R. v. Wu, 2015 ONCA 667

[LaForme, Watt and Epstein JJ.A.]


Howard Piafsky, for the appellant

Jill R. Presser and Leora R. Shemesh, for the respondent

Keywords: Criminal Law, Constitutional Law, Possession of Controlled Substances, Surveillance, Search Warrant, Search Incident to Arrest, Exclusion of Evidence, Standard of Review, Constitutional Breach, Garofoli Review, Canadian Charter of Rights and Freedoms, s.24(2), s.8, s.9, R. v. Shepherd, R. v. MacKenzie, Appeal Allowed

United States v. Cavan, 2015 ONCA 664

[Watt, Pepall and Huscroft JJ.A.]


John Norris and Meara Conway, for the applicant

Nancy Dennison, for the respondents

Keywords: Criminal Law, Extradition, Conspiracy to Traffic, Parole, Committal Hearing, Standard of Review, Assessment of Prejudice, International Transfer of Offenders Act, Extradition Act, Canadian Charter of Rights and Freedoms, s.7, s.11(b), Fischbacher v. Canada (Minister of Justice), United States of America v. Johnson, Hanson v. Canada (Minister of Justice), Appeal Dismissed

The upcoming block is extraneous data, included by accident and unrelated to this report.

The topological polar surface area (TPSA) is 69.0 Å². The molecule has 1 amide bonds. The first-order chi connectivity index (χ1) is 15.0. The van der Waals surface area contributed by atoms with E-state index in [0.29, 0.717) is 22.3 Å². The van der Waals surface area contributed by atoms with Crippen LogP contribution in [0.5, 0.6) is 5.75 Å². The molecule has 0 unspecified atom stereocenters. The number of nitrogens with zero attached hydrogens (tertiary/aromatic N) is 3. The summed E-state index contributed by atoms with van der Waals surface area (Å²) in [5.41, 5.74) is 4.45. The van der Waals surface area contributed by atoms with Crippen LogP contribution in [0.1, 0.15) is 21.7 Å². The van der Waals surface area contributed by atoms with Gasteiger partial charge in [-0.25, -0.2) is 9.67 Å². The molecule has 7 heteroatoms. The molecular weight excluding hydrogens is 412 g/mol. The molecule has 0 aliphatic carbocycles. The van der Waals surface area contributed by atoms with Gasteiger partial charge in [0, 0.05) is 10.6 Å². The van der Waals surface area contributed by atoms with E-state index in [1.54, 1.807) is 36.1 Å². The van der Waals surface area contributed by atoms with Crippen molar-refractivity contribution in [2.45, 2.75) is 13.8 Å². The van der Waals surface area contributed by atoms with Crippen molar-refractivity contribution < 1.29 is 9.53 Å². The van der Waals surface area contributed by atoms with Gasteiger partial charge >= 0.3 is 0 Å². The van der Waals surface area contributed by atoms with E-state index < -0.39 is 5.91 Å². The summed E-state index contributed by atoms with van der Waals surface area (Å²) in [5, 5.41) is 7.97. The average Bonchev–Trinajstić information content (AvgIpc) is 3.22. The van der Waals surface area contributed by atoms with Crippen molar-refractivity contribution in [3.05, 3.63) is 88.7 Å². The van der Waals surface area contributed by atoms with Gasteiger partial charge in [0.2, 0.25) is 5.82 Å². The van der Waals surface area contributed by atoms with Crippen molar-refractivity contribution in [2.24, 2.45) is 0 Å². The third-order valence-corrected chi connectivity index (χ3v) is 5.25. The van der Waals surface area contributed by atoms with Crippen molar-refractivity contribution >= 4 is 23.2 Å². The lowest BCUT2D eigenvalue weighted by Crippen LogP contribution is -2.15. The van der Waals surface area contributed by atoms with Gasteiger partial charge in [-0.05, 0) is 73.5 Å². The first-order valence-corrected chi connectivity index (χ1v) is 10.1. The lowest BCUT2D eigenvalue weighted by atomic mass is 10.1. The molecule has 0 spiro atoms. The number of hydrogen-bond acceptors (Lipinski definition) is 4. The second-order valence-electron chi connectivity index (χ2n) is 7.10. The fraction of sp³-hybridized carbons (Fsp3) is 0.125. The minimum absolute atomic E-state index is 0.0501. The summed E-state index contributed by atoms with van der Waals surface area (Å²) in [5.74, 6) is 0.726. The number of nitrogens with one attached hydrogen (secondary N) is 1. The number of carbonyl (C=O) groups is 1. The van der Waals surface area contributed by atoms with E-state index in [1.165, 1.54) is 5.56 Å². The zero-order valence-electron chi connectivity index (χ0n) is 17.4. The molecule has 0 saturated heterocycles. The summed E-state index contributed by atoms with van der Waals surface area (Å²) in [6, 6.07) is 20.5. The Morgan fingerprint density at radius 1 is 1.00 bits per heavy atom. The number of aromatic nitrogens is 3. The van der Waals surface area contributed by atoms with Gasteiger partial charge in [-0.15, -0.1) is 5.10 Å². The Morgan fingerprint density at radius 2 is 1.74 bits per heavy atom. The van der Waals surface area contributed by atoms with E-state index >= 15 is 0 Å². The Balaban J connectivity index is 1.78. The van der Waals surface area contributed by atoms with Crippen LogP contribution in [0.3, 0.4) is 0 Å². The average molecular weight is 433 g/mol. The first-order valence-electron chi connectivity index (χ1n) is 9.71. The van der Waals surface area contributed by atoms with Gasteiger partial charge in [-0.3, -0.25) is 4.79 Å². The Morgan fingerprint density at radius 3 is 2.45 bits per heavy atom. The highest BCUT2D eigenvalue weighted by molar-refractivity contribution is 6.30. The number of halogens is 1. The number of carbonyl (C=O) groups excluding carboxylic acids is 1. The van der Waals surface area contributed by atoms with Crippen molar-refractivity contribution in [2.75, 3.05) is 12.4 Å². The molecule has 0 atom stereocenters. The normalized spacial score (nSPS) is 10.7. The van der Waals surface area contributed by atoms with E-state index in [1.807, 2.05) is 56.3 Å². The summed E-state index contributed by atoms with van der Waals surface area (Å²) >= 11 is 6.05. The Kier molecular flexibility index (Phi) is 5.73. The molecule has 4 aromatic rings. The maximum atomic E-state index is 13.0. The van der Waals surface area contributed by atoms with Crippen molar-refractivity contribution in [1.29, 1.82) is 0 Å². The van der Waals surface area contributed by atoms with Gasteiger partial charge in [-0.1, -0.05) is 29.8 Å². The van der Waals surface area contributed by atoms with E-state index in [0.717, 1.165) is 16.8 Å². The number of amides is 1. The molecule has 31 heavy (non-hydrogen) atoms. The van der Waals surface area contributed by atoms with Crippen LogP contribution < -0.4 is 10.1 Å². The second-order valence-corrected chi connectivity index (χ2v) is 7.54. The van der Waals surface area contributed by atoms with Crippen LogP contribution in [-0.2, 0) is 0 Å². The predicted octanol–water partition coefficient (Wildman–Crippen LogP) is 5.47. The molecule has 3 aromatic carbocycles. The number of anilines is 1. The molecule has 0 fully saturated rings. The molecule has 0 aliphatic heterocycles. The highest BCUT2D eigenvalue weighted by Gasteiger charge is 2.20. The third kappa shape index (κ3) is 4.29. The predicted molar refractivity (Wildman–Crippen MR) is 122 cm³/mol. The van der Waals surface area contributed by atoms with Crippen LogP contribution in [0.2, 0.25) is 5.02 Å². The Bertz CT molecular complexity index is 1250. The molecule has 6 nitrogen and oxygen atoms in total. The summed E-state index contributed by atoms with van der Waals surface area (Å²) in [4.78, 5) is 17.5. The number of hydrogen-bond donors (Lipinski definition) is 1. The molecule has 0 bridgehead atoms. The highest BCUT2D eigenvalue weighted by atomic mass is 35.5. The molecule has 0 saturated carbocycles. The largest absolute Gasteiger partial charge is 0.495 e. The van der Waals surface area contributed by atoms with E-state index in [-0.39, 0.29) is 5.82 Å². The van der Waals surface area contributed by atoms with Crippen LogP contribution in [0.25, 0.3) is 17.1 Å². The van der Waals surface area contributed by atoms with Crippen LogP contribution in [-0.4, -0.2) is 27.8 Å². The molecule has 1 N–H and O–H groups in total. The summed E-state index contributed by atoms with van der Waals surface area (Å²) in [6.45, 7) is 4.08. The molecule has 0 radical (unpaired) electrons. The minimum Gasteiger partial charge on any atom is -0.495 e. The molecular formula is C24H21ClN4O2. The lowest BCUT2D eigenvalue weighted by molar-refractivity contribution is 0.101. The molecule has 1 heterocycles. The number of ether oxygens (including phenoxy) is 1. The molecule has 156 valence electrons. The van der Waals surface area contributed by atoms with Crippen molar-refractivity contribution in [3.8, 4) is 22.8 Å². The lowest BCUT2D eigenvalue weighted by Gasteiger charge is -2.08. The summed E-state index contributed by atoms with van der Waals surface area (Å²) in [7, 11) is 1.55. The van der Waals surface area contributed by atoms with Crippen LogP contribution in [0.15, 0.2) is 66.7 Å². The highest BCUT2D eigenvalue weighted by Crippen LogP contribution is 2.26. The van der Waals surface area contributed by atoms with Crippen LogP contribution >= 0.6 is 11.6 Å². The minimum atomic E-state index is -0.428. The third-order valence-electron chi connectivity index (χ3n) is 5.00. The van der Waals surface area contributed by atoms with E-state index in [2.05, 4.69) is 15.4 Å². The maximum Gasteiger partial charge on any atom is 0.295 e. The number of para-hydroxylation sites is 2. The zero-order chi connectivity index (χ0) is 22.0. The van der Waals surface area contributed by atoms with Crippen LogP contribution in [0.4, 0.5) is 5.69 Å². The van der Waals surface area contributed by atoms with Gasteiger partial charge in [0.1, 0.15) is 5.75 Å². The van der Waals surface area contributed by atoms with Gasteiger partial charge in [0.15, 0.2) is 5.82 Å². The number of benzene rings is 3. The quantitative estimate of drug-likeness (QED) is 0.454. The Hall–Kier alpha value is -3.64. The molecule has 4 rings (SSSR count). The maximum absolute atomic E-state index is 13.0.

Ontario Review Board

Marzec (Re), 2015 ONCA 658

[Feldman, MacPherson and Miller JJ.A.]


Janice Blackburn, for the respondent, the Person in Charge of Thunder Bay Regional Health Sciences Centre

Kevin Rawluk, for the respondent, the Attorney General of Ontario

Keywords: Criminal Law, Assault with a Weapon, Conditional Discharge, NCRMD, Criminal Code, s.267, s.672.78(1), Winko v. British Columbia (Forensic Psychiatric Institute), Appeal Allowed

Gonzalez (Re), 2015 ONCA 650

[Doherty, Tulloch and Huscroft JJ.A.]


Andrew Menchynski and Cate Martell, for the appellant

Kimberley Crosbie, for the Crown respondent

Keywords: Mental Health Law, Public Safety, Treatment Impasse, Mazzei v. British Columbia (Director of Adult Forensic Psychiatric Services), Appeal Dismissed

The content of this article is intended to provide a general guide to the subject matter. Specialist advice should be sought about your specific circumstances.